Dustin Dame

Following are the answers given by the candidate. See other candidates

1.  What actions have you personally taken to support a more sustainable climate?

My family has made numerous changes to our lifestyle including minimizing vehicle use by reducing to a single car, moving my workshop and office to our home to eliminate commute, replacing our home’s oil furnace with a heat pump, reducing our family’s meat intake, purchasing from local farms and food producers or growing our own food as much as possible, and avoiding single use plastics in our home and business. We also actively educate ourselves and our children on the issue. 

2.  What opportunities do you see at your municipal/electoral area/school board level to reduce greenhouse gas emissions?

Regular thorough reviews of city policy and practices needs to take place to see where changes can be made, such as (but not limited to):

  • Elimination of the use of chemicals that harm pollinators, such as Roundup
  • Prioritization of keeping development within existing developed areas where possible and protecting green spaces
  • Investment in making our city safer and more convenient to travel by bike and foot
  • Subsidizing and incentivizing green initiatives such as the woodstove replacement program
  • Protecting our waterways and watershed 
  •  Building connection and consultation with environmental experts
  • Continuing to focus on planting trees whenever and wherever possible
  • Continuing to support and partner with green energy producing companies (such as Upnit Power Corporation) 
  • Take advantage of available grants that make it easier for the city and residents to transition to greener practices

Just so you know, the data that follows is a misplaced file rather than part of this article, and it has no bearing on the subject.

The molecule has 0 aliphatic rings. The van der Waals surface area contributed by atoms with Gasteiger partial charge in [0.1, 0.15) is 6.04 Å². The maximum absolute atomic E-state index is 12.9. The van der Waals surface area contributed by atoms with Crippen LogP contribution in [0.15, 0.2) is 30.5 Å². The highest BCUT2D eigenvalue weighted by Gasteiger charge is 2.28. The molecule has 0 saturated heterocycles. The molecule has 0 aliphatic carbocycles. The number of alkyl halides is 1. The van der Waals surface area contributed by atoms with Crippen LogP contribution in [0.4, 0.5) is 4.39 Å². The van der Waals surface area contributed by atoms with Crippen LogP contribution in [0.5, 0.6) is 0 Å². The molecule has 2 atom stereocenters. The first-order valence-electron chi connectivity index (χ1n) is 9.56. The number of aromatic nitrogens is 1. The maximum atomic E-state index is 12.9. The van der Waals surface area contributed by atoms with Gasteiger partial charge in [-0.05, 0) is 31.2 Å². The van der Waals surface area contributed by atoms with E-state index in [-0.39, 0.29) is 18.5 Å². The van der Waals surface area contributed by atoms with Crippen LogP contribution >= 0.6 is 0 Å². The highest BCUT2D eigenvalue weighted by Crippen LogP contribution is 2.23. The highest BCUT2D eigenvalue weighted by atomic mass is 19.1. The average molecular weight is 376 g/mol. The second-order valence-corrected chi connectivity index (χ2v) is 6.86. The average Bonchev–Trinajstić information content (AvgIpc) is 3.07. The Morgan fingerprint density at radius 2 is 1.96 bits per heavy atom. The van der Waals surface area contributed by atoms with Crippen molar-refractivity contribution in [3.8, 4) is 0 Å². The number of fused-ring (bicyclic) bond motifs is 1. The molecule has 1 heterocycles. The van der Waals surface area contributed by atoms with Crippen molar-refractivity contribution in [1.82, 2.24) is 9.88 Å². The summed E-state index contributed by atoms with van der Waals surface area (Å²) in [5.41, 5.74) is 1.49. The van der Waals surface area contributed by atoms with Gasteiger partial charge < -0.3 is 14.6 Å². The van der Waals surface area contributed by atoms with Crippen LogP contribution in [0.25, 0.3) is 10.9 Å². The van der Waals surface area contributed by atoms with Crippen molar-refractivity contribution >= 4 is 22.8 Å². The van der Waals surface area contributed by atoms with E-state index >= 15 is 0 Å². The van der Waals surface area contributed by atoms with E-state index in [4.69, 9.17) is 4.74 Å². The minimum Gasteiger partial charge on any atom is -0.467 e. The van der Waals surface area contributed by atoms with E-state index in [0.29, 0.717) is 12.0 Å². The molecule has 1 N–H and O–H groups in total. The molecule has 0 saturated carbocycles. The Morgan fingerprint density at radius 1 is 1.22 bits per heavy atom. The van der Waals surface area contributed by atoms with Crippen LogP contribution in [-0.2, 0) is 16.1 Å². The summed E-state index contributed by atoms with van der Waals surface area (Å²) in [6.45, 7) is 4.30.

3. What will you do, if elected, to overcome polarization in local politics around the challenges of climate change and to build a middle ground that encourages listening, understanding, and consensus that can move climate change action forward?

This is a huge subject that requires open dialogue and listening as much speaking. It is the city’s responsibility to communicate accurate information in a clear and understandable way, while also offering a listening ear to the concerns of the public. Allowing those conversations to take place is key, but elected officials must be prepared with accurate information and current science on the matter in order to correct misinformation. At the municipal level I believe there is great opportunity to build genuine relationship and engage in conversation with people who oppose your views. This builds trust, which I believe is the only way to truly bridge the gap. 

4. What opportunities do you see for climate leadership in the following sectors? Please pick at least two.
Transportation, Housing, Land use and Development, Equity.

Port Alberni has a number of prospective developments in the works that we have a considerable amount of control over. Who develops these lands, how they are developed, and to what standards they are held is in our hands. This offers great potential opportunity for us to be leaders in environmental restoration, post-industrial cleanup, low-energy housing, encouraging greener transportation, being extremely selective in our land-use permissions and corporate partners, and protecting/creating green spaces as a required part of the development process.

5.  If elected, what would your first action be toward reducing greenhouse gases in your area of responsibility? 

My first action would be to ask lots of questions, to further educate myself on what the most significant local contributors of greenhouse emissions are, and to consult with existing organizations and experts (such as Transition Town Society) to build connections with those who know more than me on the subject. Then I would push for action from the city, our partners, and our industries to make drastic positive changes to our practices, bylaws, standards, and supported initiatives.  

6.  The climate emergency requires long term thinking and planning.  How do you envision a climate sustainable City/Electoral Area/School District, 50 years from now?

What I HOPE to see is a much more self-sustainable community that has robust food security, supports local farming and markets, encourages a variety of alternative forms of transportation (as fossil fuel should be all but phased out by then), has minimal out-of-town travel and commerce, holds development to a strict environmental standard (and to a minimum), and is as close to net-zero emissions as possible. A vibrant, healthy community that co-exists with the natural environment and relies on each other for livelihood and health.